• Art meets Entrepreneurial Science – while no one can predict the success of any particular entrepreneur’s idea there are tools, training and technique that can mitigate some of the risks. The team is working in the heart of Nashville after all so there is still an art form to what they do, but more than I have seen with many similar programs around the country, the EntrepreneurCenter team is implementing a set of services that is showing significant early success and if the trend line continues will be a model that many others should be replicating.

2011 Tennessee NEXT Conference on May 5-6, 2011.

Regional Innovation Clusters: The TechBelt Initiative (a best practice)

If you work in economic development or are in a business that thrives on innovation you have probably heard about regional innovation clusters or some version of the theme. With the White House promoting Startup America with a focus innovation and entrepreneurship from coast to Cleveland and looking to regions as partners you soon may have a regional innovation cluster map drawn over your workplace.

The core model of economic clusters is not new but the approach has evolved over the years. For a unique approach and a best practice I recommend the TechBelt Initiative. TechBelt has been linking economic development activities in the Cleveland, Youngstown and Pittsburgh corridor for several years now.

 

In full disclosure I am biased to proclaim the TechBelt Initiative a best practice since my firm is staff the effort. I do have objectivity as my team works with innovation-based economic development groups throughout the country. There are a lot of great efforts underway and all can learn from one another. What TechBelt can share is the following:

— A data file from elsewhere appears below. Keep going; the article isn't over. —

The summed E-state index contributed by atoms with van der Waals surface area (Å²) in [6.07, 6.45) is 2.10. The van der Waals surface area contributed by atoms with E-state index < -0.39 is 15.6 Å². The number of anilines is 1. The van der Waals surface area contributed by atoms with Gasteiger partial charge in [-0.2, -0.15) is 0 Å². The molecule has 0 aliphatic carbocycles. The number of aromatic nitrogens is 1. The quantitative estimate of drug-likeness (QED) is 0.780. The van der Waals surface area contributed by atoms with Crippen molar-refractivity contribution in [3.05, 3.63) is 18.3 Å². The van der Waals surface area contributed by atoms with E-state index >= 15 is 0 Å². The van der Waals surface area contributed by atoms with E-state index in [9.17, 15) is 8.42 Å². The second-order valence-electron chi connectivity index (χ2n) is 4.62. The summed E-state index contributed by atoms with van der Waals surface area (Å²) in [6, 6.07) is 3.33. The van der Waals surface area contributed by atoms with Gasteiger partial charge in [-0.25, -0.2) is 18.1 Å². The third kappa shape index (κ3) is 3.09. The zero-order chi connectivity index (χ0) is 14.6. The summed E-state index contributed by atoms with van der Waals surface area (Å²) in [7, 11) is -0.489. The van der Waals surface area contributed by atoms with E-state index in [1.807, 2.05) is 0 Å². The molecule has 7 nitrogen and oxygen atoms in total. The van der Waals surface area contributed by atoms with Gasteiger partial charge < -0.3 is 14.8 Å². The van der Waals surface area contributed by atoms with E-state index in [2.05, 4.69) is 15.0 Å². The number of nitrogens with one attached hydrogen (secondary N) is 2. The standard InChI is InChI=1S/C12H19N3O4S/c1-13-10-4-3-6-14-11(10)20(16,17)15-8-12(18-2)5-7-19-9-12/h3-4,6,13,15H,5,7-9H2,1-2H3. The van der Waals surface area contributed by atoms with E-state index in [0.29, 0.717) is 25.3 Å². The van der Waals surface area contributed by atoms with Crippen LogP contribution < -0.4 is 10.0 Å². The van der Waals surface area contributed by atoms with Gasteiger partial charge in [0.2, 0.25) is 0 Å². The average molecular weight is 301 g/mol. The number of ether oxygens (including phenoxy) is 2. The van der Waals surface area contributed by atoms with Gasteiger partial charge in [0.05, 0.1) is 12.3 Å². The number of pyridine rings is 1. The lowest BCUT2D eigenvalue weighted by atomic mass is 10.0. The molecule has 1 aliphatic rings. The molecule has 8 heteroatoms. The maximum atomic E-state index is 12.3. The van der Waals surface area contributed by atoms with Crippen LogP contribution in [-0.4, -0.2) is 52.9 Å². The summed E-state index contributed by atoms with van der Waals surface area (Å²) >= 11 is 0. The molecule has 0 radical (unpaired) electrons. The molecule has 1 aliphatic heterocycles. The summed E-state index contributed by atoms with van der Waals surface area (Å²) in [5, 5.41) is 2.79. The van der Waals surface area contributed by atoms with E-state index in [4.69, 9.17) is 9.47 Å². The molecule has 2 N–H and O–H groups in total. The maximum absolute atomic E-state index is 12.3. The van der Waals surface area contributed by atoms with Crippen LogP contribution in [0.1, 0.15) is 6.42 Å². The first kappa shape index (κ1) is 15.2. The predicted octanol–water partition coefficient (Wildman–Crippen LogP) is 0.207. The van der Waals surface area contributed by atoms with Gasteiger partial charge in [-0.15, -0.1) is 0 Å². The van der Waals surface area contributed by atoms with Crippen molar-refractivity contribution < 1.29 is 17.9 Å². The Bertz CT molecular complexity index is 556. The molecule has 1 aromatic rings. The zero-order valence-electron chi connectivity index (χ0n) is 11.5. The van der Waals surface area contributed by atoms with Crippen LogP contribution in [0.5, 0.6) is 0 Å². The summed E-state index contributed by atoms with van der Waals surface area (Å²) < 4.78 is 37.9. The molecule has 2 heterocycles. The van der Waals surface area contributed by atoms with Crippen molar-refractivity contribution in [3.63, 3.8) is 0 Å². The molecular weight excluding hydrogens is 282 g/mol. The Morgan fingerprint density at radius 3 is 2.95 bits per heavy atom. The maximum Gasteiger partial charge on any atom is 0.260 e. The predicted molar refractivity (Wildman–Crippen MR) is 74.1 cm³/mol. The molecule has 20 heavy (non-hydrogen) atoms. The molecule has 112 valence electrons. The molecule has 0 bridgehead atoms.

First, the TechBelt Initiative operates under an approach of what Ed Morrision calls Strategic Doing, which is simply explained as a “learning by doing” model. The TechBelt relies less on overproduced studies and more on instinct and ‘just in time analysis’ to understand the best direction to take and investments to make.

Second, the TechBelt has chosen an approach that limits formality and bureaucracy to allow for rapid team building and responsive decision-making. This allows over three-dozen organizations to work together collaboratively and not get hung up on who is in charge.

Third, the TechBelt has regional leaders of organizations that care deeply about their communities and organizations they serve – but also see the value of building the larger regional community.

Finally, that last word in the preceding sentence, Community, is why the TechBelt region is different. The work that is being done at times is proactive and other reactive but in both cases we are bringing together individuals who are sharing their vision, their ideas for the region and are getting to know one another. As the world begins to recognize the value of open innovation, this TechBelt community is what matters most. The friendships that are being built will support the accomplishment of great things both now and in the future.

I invite others to share their ideas about what is working in their regional innovation clusters and together we will help define the next phase of innovation-based economic development strategy.